Then I have to remember that ten months really isn’t that long. It was long enough for them to begin work on the new subway extensions to the airport and for the grandchildren to grow a few inches, but not long enough for any real significant changes. I guess the only real change was within me. I just need to settle down and enjoy and accept the comfort of the sameness.
When asked “how does it feel to be back home? “, I do an inward search for an answer, because I’m not sure. It feels good, strange, green, comfortable, ordinary… it feels the same. It is as if I woke up and discovered that I dreamed about living in the Middle East for 10 months. As I sit on the back deck watching the rabbits, squirrels, chipmunks, and listening to the birds…I feel like I never left.
I am disoriented. Four days ago, I was transitioning by living in a plush hotel resort on the Persian Gulf. Ten days ago, I was reciting a hip-hop poem at a graduation ceremony in a Middle Eastern college in the small town of Ras Al Khaimah just 45 minutes from Dubai. Now I sit on my front porch in Virginia watching my neighbors jog by.
It feels like something is missing. It feels too ordinary. Ten months ago, I was lamenting the comfortable rut that had become my life. I wore my husband out with constantly referring to our rut…our routines. The same restaurants, same activities, same, same, same. Ten months ago, I was afraid to climb out of the rut, but we did it.
The siren song of comfortable routines beckons, and it’s keeping me off balance. Part of me longs to fall into the embrace of old patterns and old relationships. While another part of me longs for the daily freshness that comes when living in a different country/culture. I miss the surprises that appear around every corner. Living in the UAE was like a “living museum” where everyday scenes could have been a diorama.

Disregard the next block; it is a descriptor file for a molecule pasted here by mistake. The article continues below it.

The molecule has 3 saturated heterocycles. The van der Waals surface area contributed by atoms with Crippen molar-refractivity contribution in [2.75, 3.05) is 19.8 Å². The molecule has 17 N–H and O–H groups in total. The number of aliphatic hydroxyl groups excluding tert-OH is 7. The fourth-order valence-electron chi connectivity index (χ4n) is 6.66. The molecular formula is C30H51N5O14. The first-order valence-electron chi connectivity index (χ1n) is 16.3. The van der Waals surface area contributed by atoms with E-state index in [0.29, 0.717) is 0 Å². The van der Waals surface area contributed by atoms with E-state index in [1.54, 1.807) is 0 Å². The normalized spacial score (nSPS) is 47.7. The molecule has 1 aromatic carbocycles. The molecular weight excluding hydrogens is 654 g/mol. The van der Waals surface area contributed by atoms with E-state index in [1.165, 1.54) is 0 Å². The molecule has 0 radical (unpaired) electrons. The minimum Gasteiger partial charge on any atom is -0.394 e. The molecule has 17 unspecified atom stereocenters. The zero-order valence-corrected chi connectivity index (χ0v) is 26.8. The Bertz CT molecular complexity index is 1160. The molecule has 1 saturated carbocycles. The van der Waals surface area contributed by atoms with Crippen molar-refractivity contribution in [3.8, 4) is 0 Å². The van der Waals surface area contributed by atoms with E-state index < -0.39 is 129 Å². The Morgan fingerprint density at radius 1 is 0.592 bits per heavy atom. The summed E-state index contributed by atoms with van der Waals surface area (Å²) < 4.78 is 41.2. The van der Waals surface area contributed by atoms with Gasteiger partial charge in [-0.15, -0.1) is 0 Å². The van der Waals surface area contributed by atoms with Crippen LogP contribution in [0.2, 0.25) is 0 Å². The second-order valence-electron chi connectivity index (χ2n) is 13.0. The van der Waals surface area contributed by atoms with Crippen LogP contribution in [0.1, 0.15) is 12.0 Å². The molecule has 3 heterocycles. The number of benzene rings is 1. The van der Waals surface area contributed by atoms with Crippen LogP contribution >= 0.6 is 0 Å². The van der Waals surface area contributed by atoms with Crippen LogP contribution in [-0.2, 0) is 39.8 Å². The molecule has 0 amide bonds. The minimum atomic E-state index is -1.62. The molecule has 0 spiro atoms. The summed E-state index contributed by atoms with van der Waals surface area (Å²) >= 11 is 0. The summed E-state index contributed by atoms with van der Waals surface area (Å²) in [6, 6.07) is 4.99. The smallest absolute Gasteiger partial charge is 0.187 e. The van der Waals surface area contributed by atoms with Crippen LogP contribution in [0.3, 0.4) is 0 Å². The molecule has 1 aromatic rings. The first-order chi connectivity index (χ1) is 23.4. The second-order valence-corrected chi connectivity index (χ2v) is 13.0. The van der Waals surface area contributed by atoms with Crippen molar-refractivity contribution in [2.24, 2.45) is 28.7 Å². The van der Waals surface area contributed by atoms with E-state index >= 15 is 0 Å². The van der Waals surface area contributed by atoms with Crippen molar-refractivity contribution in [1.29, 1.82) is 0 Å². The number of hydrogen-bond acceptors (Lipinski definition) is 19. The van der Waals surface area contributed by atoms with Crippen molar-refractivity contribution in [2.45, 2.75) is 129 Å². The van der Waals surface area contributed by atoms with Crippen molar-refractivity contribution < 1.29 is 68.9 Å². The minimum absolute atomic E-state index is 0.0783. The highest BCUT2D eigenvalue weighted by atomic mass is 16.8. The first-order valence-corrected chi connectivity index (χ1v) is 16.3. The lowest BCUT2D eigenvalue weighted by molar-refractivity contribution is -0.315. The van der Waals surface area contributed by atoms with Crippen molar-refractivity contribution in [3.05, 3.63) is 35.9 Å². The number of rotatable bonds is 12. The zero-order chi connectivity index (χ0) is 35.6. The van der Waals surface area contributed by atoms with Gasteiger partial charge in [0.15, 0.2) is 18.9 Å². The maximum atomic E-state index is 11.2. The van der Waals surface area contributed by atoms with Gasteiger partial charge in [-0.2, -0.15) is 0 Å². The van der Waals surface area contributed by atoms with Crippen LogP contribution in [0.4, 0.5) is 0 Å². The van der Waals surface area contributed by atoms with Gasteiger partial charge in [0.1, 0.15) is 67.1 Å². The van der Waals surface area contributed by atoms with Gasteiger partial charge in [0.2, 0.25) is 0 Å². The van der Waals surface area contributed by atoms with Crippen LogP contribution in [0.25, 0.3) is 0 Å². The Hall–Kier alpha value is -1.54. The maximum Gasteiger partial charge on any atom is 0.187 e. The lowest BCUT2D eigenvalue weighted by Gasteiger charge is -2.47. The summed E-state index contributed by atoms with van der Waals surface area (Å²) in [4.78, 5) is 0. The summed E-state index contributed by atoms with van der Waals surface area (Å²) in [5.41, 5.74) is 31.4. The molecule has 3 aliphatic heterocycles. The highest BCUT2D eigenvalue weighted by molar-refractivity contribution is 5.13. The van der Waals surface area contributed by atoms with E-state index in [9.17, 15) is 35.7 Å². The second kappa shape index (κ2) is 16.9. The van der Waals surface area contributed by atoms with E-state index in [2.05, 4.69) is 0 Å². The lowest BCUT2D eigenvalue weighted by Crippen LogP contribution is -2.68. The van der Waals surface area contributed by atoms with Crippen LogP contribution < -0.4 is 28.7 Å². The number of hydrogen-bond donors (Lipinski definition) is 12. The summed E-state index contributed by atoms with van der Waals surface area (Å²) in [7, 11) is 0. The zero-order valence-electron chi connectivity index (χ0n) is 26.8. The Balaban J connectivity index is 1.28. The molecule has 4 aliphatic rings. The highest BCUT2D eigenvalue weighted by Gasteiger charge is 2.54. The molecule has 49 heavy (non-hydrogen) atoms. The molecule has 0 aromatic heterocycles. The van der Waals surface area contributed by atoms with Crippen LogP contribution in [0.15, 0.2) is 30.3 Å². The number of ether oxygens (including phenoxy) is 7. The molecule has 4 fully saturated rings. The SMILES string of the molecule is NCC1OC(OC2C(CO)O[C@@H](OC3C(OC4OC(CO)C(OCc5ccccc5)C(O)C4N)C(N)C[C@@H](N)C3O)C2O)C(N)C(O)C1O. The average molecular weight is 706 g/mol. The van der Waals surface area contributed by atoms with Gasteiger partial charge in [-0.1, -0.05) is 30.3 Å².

Waiting to see which fork to take next.
Used to imagine having a place like the Cheers bar where everyone knew my name. Have now found that place. Unfortunately, it’s the local Baskin and Robbins, which has added inches to my waistline. Actually, it’s easy to be recognized in a small town where the staff remain for at least three years. Here, in the United Arab Emirates, 80% of the population is expats here on 3-year visas. So when you go to any retail outlet, you can be pretty sure to see the same people working there. Since I am one of the few African American women in town, they always remember me. It actually feels comforting to be recognized and to be able to say “I’ll have my usual”. Yesterday, when I approached the BR guy, he immediately began by apologizing that he didn’t have my favorite flavors of butter pecan and jamoca, because of the chocolate theme-of-the-month.